Learn about horse skin health with Nutrena and Blain’s Farm & Fleet.
When it comes to your horse, keeping its skin healthy is a must. Horses can have many skin health issues on a daily basis. Location, environment and seasonal changes can all factor into your horse’s skin issues. With the help of Nutrena experts and Blain’s Farm & Fleet, you can learn all about horse skin health.
Five Skin Zones
Before getting too deep into skin issues, it’s important to understand your horse’s skin makeup. The skin is actually the body’s largest organ, making up 12-24% of your horse’s body weight, depending on age and species. The skin if made up of five different zones:
1. Dermis – It supports and nourishes the epidermis. The dermis consists of cells, fibers and nerve plexuses.
2. Basement Membrane Zone – Its primary function is to attach and act as a barrier to the dermis and epidermis. There are several factors, such as autoimmune conditions, that can affect the health of the basement membrane zone.
3. Epidermis – The epidermis is covered in hair, and is the skin’s first line of defense. Nutrition, hormones, tissue factors, immune cells and genetics can all influence the overall health of the epidermis.
4. Appendageal System – Hair follicles, sebaceous and sweat glands are all part of this system that grows with the epidermis. Hair growth can be impacted by factors such as hormones, sunlight and nutrition.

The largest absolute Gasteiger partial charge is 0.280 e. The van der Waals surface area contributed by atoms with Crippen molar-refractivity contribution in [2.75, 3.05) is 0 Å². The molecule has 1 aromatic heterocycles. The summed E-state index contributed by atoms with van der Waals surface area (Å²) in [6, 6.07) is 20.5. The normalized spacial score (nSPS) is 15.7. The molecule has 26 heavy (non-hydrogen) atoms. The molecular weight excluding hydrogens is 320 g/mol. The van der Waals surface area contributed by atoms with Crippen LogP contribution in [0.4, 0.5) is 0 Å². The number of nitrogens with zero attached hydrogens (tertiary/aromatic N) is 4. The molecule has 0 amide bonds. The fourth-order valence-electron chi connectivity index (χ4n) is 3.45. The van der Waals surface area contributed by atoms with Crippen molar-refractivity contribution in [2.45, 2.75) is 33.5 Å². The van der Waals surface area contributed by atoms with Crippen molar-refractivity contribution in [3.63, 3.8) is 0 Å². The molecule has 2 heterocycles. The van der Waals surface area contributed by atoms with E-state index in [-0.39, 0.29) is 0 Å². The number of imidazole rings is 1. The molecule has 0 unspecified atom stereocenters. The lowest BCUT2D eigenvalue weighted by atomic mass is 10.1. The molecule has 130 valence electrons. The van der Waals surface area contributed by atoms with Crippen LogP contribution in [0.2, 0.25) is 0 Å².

5. Subcutaneous Muscles & Fat – This skin zone serves many purposes, such as shock absorber, insulation and a reservoir for hydration.
Horse Skin Issues
Typically, horse skin problems can fall into one of five categories:
1. Traumatic Skin Issue – Skin wounds from environmental hazards like fencing, barn structures or other objects around the farm.
2. Granulomatous Skin Issue – If a wound goes untreated or unnoticed following an injury.
3. Nodular Skin Issue – Seasonal conditions or allergic dermatitis from flies and ticks.
4. Pruritic and Alopecic Skin Issue – Contact dermatitis from plants, chemicals or gnat bites. Lice and mange can also contribute to this kind of skin issue.
5. Nonpruritic and Alopecic Skin Issue – Also known as “rain scald,” or “rain rot,” from prolonged exposure to environmental conditions.
Preventing and Combating Horse Skin Issues
There are plenty of ways to prevent and combat horse skin issues. Quality management and care and a regular grooming routine are crucial for keeping their skin healthy. Grooming supplies and equipment should be cleaned between horses. If one horse does have skin problems, designate grooming supplies and horse tack to that specific horse.
Nutrition also factors into horse skin health. Access to quality water and enough water are vital for horse skin health. A balanced diet of essential amino acids, Omega-3 and Omega-6, minerals and vitamins are also crucial for overall health.
It’s also important to keep up with routine cleanliness and prevention. Keep manure away from the horse barn, stalls or paddocks. In the barn, use fans and remove standing water to keep away insects. During peak insect seasons, use fly sheets, fly bonnets and horse-safe insect repellent.
There are also skin health treatments available. Always consult with your local veterinarian before starting a skin health treatment on your horses.